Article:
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Article
January 1981

Treatment of Early-Onset Neonatal Hypocalcemia: Effects on Serum Calcium and Ionized Calcium

Author Affiliations

From the Division of Neonatology, Department of Pediatrics (Dr Brown and Ms Steranka) and the Department of Community Medicine (Dr Taylor), University of Pittsburgh School of Medicine.

Am J Dis Child. 1981;135(1):24-28. doi:10.1001/archpedi.1981.02130250012006
Abstract

• For the treatment of early-onset neonatal hypocalcemia, 50 neonates received either a high dose (group H), a low dose (group L), or no parenteral calcium (Ca) (group CON). Groups H and L received parenteral Ca either as a continuous infusion (group C) or by intermittent injection (group I). After the first 24 hours of treatment, groups H, C, and I had higher serum Ca concentrations than did group CON. After the entire 72-hour study period, group H had a lower incidence of hypocalcemia (serum Ca level < 7.0 mg/dL) when compared with all other patients. Although a relatively high Ca intake statistically increased serum Ca levels, eight of 13 patients in group CON (62%) completed the 72-hour study without requiring parenteral Ca. Based on these results, we recommend parenteral Ca treatment for only those patients with persistent hypocalcemia, tetany, or a seizure disorder.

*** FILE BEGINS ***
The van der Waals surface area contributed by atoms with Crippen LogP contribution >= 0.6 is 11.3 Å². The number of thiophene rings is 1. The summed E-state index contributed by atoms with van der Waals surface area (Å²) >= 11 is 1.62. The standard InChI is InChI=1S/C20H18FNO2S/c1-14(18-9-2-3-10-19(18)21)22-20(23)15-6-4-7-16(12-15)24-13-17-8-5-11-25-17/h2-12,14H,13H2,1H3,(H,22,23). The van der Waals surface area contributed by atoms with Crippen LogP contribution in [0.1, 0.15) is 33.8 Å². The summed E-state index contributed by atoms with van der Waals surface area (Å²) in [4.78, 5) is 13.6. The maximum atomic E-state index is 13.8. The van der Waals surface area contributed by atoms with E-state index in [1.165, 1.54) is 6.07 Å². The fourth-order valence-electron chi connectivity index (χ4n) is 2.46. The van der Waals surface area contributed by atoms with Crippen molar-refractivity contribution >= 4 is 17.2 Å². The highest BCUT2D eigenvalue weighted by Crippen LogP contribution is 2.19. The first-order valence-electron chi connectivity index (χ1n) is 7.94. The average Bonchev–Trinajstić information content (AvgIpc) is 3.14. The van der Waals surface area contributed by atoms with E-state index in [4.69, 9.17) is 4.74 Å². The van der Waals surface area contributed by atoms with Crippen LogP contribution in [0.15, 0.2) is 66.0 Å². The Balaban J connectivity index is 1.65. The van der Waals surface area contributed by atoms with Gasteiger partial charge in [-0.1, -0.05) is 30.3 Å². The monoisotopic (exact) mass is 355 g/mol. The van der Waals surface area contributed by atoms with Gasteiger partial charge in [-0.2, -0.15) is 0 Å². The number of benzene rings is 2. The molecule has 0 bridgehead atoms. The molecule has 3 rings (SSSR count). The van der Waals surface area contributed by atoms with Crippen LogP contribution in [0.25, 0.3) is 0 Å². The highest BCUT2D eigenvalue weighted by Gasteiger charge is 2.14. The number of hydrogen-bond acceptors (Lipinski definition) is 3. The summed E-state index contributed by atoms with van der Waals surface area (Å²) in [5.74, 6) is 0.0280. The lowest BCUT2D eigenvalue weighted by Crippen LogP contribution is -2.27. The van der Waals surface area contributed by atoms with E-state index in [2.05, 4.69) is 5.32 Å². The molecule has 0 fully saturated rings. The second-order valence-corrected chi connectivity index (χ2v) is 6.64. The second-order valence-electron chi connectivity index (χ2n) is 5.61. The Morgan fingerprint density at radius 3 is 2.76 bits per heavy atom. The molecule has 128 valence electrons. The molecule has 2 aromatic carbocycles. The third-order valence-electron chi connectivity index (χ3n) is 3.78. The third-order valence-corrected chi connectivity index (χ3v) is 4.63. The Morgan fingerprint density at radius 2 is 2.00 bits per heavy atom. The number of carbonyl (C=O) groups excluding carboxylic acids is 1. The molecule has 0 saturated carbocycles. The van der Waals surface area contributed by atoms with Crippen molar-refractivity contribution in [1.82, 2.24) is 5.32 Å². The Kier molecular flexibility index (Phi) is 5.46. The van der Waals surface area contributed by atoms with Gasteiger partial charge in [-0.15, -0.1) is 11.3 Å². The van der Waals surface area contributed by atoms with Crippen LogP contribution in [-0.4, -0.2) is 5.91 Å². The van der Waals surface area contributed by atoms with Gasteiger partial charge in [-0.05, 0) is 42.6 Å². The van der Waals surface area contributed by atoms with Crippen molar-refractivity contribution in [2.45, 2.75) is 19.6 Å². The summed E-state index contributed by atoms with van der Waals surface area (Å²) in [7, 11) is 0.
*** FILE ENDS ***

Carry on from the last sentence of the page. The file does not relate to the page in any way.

(Am J Dis Child 135:24-28, 1981)

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